"Yes, on both counts. In exchange, Maidhien and Galithil are betrothed, that betrothal will be publicly announced and you will publicly bless it. At the upcoming festival. One year after Maidhien comes of age, they may marry if they still wish to do so and you will bless their marriage. Finally, Maidhien will also serve this court as she and I agree best fits her talents, beginning now. You will not object to that," Thranduil enumerated the terms of their bargain, regarding Dannenion coolly.
"Agreed," Dannenion said swiftly.
"Agreed," Thranduil confirmed.
Dannenion broke into a broad smile and held out his hand towards Maidhien. "Come Maidhien, let us go tell our wonderful news to your naneth, aunt and uncle," he said.
Maidhien shrunk back from his outstretched hand and Thranduil felt his temper rise, despite his best efforts to quench it for Galithil and Maidhien's sakes. He was certain that the 'wonderful news' Dannenion wanted to share with his family would not even include a mention of his daughter's betrothal. Dannenion was the most egotistical Elf Thranduil had ever met. "Maidhien, Galithil and I have to discuss how Maidhien could best serve this court. And we should go to the store rooms to choose a pair of silver rings for them. I will send her to your cottage shortly." He paused. "Unless you would like to stay and supervise these plans? You are welcome to do so, of course."
Dannenion's smile faded and he shook his head. "I want to speak to Dolwon and Anastor. Surely Maidhien can discuss her duties to you some other day. And, as for rings, I can have one made for Galithil. I do not need for her to choose a ring from your store room."
"But I want to stay and speak to the King about what he expects me to do," Maidhien declared with determination.
"And perhaps she would like to choose the ring that Galithil will give to her," Thranduil added.
Dannenion rolled his eyes. "Very well," he said. Then his expression hardened and he focused on Galithil. "Thranduil may discuss with my daughter what he expects of her, but here is what I expect of you," he said pointing to Galithil.
Galithil quickly turned his attention from Maidhien to Dannenion, somewhat startled to be addressed in such a threatening tone. He put his hands on the edges of his chair as if he intended to stand. He would certainly stand if Thranduil had addressed him thusly, but he hovered over his seat now, less willing to show Dannenion the same courtesy.
Thranduil's eyes narrowed at Dannenion's treatment of his nephew, but he held his tongue.
"I will make an effort to tolerate the flowers and other foolish tokens you send to her," Dannenion all but snarled, "but mind your behavior with her. You are betrothed, not married, and betrothed as children, at that. I do not want to hear, ever again, about my daughter sitting, half clothed, in your lap kissing you or..."
Dannenion might have intended to say more, but Thranduil's reaction to that statement precluded further speech. He spun around to fully face his nephew, and his entire posture radiated a demand for an explanation.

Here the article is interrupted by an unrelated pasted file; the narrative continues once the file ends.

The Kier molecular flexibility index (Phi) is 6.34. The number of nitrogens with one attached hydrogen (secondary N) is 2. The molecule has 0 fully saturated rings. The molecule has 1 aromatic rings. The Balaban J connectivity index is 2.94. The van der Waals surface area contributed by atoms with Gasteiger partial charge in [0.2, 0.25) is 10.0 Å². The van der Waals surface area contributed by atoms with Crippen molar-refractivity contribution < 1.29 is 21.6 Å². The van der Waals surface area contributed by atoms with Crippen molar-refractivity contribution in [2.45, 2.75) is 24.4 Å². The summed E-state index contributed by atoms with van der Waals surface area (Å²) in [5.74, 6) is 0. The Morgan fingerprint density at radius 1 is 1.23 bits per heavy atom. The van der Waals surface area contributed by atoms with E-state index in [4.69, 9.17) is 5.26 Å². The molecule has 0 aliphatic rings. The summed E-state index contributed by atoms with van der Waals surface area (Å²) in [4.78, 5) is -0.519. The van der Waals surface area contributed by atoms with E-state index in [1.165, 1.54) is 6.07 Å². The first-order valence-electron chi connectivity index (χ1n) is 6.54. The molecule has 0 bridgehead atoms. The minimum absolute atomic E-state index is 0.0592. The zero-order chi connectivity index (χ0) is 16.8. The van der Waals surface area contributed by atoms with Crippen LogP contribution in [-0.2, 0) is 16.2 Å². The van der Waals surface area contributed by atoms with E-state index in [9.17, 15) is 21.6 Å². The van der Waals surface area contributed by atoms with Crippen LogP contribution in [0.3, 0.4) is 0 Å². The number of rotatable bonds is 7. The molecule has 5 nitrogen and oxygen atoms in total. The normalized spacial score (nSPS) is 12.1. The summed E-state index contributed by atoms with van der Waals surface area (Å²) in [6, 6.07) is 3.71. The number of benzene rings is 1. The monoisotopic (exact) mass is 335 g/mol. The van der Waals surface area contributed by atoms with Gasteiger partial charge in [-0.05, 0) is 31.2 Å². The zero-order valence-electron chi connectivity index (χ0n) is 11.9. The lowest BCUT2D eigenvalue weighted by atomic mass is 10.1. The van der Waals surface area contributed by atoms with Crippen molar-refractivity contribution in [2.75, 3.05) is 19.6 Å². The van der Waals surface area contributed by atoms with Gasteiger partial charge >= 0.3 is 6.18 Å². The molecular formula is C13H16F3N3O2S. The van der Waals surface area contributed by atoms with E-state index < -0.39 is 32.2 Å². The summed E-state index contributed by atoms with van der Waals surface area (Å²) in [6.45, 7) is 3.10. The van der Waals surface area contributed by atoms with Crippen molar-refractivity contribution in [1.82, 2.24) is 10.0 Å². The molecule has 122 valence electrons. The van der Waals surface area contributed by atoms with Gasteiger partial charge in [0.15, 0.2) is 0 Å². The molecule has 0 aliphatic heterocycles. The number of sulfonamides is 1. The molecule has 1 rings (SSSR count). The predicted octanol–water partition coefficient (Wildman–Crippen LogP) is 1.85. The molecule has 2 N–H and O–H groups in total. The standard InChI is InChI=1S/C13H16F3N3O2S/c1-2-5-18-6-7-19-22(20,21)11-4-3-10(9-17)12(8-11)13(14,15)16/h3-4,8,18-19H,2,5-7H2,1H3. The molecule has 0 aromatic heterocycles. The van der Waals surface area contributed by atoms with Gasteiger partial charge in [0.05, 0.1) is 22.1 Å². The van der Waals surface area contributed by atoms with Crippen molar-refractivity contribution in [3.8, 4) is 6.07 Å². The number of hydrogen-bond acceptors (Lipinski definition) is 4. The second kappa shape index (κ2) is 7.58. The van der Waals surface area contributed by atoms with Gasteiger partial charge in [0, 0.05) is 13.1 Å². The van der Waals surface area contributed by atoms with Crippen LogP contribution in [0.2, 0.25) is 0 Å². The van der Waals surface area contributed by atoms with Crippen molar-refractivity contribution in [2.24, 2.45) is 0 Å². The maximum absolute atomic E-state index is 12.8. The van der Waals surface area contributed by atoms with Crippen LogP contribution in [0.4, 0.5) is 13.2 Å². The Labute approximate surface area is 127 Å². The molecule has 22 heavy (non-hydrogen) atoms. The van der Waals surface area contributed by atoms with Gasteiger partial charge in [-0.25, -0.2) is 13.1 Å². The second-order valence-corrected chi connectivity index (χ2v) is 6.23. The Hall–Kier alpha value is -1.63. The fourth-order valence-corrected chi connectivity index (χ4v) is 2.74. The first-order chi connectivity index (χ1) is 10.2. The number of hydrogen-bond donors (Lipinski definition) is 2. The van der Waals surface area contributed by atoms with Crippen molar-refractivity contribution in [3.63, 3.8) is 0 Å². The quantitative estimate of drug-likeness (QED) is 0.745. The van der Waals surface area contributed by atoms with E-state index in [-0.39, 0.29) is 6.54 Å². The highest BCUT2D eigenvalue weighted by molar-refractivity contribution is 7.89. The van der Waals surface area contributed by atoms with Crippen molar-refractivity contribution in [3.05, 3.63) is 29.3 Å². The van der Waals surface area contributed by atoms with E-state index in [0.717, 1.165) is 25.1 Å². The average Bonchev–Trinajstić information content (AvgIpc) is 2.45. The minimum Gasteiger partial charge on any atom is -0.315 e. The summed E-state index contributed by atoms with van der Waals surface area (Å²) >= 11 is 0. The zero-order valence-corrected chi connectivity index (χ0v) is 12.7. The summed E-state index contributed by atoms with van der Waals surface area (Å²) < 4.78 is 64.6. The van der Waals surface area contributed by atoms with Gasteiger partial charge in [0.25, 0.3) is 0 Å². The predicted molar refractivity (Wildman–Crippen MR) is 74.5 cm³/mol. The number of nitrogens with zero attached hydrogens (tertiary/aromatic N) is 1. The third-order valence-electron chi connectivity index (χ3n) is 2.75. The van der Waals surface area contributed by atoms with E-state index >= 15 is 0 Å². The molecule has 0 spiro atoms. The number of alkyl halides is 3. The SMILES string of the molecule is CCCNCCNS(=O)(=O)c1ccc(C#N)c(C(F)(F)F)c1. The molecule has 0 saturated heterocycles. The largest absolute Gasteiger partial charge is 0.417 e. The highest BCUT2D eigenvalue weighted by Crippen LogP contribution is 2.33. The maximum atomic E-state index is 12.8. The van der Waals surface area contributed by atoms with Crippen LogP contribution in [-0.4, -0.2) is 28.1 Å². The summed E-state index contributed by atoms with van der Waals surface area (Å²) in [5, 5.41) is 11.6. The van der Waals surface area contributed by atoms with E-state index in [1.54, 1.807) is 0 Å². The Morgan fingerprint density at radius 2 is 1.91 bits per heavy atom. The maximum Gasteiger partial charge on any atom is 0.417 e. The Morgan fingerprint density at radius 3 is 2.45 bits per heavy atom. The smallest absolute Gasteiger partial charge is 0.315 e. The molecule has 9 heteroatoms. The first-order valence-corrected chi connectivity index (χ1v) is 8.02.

Galithil rose instantly, shaking his head. "I...we...never..." was all he managed to stammer, face flaming red.
Maidhien jumped up as well, glaring at her father and stepping between Galithil and Thranduil. "We were swimming," she said quickly. Color also crept up her cheeks. "Eirienil, Aewen and I always swim in our shifts. All the ellyth do. And the ellyn always take off their tunics to keep them from being ruined. That is why we were 'half clothed.' And if I was sitting in Galithil's lap, it was because the ledge in the hot spring is too narrow for two people to sit next to each other on it." Then she raised her chin. "And of course I have kissed Galithil. There is nothing wrong with a kiss. Eirienil has kissed half the ellyn in the First Year. And Aewen..." She stopped speaking abruptly and turned a glare on Galithil when he kicked her in the shin.
Dannenion growled and looked between Galithil and Thranduil, his expression plainly saying, 'You see why I object.'
Thranduil, however, had deflated from rage to mild disapproval. "I have never silenced my lady wife by kicking her, Galithil," he began sternly. Hallion almost succeeded in stifling the laughter that reprimand elicited. "And as for your behavior together, you will find I am quite conservative in this area." He looked at Galithil. "You let Maidhien sit on the ledge in the hot spring and tread water yourself."
Galithil nodded. "Yes, uncle," he replied hastily.
Maidhien scowled, but said nothing.
Thranduil sighed and rubbed his brow. "May I speak with your daughter now?" he asked.
Dannenion looked at her and frowned. "What do you intend to say to her? Or more to the point, demand of her?"
"I only intend to suggest some ways that she might become more familiar with my household and the court. She may choose which ever of them might interest her."
Dannenion snorted and faced Maidhien. "You will be as deep in study and duty as your betrothed husband there," he said, jerking his chin in Galithil's direction. "Spending the better part of your day learning to speak in the tongues of Easterlings or only the Valar know who. By all means, stay and learn what you have contracted to do." He turned to Thranduil. "I expect her home for dinner," he concluded. And with that, he turned and began marching down the center aisle of the Hall.
Thranduil stood. "Dannenion."
Dannenion turned and looked at him.
"Members of my court, even those who also count themselves as members of my family, ask my leave before walking away from me. And in my throne room, they bow before leaving."